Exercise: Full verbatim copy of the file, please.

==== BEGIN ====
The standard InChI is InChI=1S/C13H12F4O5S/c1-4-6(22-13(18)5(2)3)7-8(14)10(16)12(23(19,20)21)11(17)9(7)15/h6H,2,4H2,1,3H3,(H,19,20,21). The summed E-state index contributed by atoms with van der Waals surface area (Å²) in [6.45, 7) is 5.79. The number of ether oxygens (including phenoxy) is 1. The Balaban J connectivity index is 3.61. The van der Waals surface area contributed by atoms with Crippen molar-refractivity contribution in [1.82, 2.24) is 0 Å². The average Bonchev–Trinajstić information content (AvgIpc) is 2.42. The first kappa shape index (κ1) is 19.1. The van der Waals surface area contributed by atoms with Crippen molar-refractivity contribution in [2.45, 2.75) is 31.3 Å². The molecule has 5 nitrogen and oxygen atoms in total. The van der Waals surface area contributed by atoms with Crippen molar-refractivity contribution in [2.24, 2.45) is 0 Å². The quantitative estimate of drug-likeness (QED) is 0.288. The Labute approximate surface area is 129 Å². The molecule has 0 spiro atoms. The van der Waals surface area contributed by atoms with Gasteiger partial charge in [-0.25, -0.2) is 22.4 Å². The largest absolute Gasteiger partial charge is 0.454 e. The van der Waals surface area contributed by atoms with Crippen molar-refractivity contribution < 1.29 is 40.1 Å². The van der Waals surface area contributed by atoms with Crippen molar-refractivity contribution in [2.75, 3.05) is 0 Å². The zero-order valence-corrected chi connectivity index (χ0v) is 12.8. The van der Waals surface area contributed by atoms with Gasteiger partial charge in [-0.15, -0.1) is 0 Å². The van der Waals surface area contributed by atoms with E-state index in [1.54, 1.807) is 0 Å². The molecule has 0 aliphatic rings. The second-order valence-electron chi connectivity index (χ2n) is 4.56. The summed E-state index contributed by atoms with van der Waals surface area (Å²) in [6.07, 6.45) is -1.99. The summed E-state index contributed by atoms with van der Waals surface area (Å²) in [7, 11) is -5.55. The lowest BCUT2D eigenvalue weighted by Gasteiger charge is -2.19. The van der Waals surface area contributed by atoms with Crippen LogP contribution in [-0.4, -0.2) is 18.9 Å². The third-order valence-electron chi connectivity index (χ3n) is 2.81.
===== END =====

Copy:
The standard InChI is InChI=1S/C13H12F4O5S/c1-4-6(22-13(18)5(2)3)7-8(14)10(16)12(23(19,20)21)11(17)9(7)15/h6H,2,4H2,1,3H3,(H,19,20,21). The summed E-state index contributed by atoms with van der Waals surface area (Å²) in [6.45, 7) is 5.79. The number of ether oxygens (including phenoxy) is 1. The Balaban J connectivity index is 3.61. The van der Waals surface area contributed by atoms with Crippen molar-refractivity contribution in [1.82, 2.24) is 0 Å². The average Bonchev–Trinajstić information content (AvgIpc) is 2.42. The first kappa shape index (κ1) is 19.1. The van der Waals surface area contributed by atoms with Crippen molar-refractivity contribution in [2.45, 2.75) is 31.3 Å². The molecule has 5 nitrogen and oxygen atoms in total. The van der Waals surface area contributed by atoms with Crippen molar-refractivity contribution in [2.24, 2.45) is 0 Å². The quantitative estimate of drug-likeness (QED) is 0.288. The Labute approximate surface area is 129 Å². The molecule has 0 spiro atoms. The van der Waals surface area contributed by atoms with Gasteiger partial charge in [-0.25, -0.2) is 22.4 Å². The largest absolute Gasteiger partial charge is 0.454 e. The van der Waals surface area contributed by atoms with Crippen molar-refractivity contribution < 1.29 is 40.1 Å². The van der Waals surface area contributed by atoms with Crippen molar-refractivity contribution in [2.75, 3.05) is 0 Å². The zero-order valence-corrected chi connectivity index (χ0v) is 12.8. The van der Waals surface area contributed by atoms with Gasteiger partial charge in [-0.15, -0.1) is 0 Å². The van der Waals surface area contributed by atoms with E-state index in [1.54, 1.807) is 0 Å². The molecule has 0 aliphatic rings. The second-order valence-electron chi connectivity index (χ2n) is 4.56. The summed E-state index contributed by atoms with van der Waals surface area (Å²) in [6.07, 6.45) is -1.99. The summed E-state index contributed by atoms with van der Waals surface area (Å²) in [7, 11) is -5.55. The lowest BCUT2D eigenvalue weighted by Gasteiger charge is -2.19. The van der Waals surface area contributed by atoms with Crippen LogP contribution in [-0.4, -0.2) is 18.9 Å². The third-order valence-electron chi connectivity index (χ3n) is 2.81.